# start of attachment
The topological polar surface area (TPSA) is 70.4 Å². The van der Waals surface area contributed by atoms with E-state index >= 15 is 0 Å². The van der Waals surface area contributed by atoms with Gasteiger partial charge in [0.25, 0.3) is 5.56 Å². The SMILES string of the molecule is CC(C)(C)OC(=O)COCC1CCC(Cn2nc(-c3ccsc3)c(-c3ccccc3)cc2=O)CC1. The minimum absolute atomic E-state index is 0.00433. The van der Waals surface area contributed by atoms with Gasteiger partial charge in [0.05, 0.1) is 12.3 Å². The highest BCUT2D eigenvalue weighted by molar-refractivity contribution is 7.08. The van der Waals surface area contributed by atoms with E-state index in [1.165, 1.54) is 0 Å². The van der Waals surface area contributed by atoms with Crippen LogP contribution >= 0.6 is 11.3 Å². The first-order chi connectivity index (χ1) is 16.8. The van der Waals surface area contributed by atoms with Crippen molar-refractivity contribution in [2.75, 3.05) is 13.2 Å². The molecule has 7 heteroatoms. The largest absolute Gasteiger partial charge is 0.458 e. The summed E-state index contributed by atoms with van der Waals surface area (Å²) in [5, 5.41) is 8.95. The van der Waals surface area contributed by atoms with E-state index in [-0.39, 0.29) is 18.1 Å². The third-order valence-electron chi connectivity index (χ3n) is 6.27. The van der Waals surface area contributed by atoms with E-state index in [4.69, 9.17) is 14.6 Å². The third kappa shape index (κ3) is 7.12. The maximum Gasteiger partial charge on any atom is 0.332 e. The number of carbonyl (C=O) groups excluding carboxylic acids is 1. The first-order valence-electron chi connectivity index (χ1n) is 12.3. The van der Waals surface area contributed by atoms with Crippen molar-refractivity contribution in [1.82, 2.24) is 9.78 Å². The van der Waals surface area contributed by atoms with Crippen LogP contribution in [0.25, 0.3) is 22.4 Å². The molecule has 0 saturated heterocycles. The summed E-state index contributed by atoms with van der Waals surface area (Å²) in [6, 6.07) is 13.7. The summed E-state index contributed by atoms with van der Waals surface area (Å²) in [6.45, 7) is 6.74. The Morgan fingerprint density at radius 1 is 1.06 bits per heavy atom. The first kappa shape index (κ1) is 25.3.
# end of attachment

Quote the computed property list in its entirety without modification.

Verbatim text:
The topological polar surface area (TPSA) is 70.4 Å². The van der Waals surface area contributed by atoms with E-state index >= 15 is 0 Å². The van der Waals surface area contributed by atoms with Gasteiger partial charge in [0.25, 0.3) is 5.56 Å². The SMILES string of the molecule is CC(C)(C)OC(=O)COCC1CCC(Cn2nc(-c3ccsc3)c(-c3ccccc3)cc2=O)CC1. The minimum absolute atomic E-state index is 0.00433. The van der Waals surface area contributed by atoms with Gasteiger partial charge in [0.05, 0.1) is 12.3 Å². The highest BCUT2D eigenvalue weighted by molar-refractivity contribution is 7.08. The van der Waals surface area contributed by atoms with E-state index in [1.165, 1.54) is 0 Å². The van der Waals surface area contributed by atoms with Crippen LogP contribution >= 0.6 is 11.3 Å². The first-order chi connectivity index (χ1) is 16.8. The van der Waals surface area contributed by atoms with Crippen molar-refractivity contribution in [2.75, 3.05) is 13.2 Å². The molecule has 7 heteroatoms. The largest absolute Gasteiger partial charge is 0.458 e. The summed E-state index contributed by atoms with van der Waals surface area (Å²) in [5, 5.41) is 8.95. The van der Waals surface area contributed by atoms with E-state index in [-0.39, 0.29) is 18.1 Å². The third-order valence-electron chi connectivity index (χ3n) is 6.27. The van der Waals surface area contributed by atoms with E-state index in [4.69, 9.17) is 14.6 Å². The third kappa shape index (κ3) is 7.12. The maximum Gasteiger partial charge on any atom is 0.332 e. The number of carbonyl (C=O) groups excluding carboxylic acids is 1. The first-order valence-electron chi connectivity index (χ1n) is 12.3. The van der Waals surface area contributed by atoms with Crippen molar-refractivity contribution in [1.82, 2.24) is 9.78 Å². The van der Waals surface area contributed by atoms with Crippen LogP contribution in [0.25, 0.3) is 22.4 Å². The molecule has 0 saturated heterocycles. The summed E-state index contributed by atoms with van der Waals surface area (Å²) in [6, 6.07) is 13.7. The summed E-state index contributed by atoms with van der Waals surface area (Å²) in [6.45, 7) is 6.74. The Morgan fingerprint density at radius 1 is 1.06 bits per heavy atom. The first kappa shape index (κ1) is 25.3.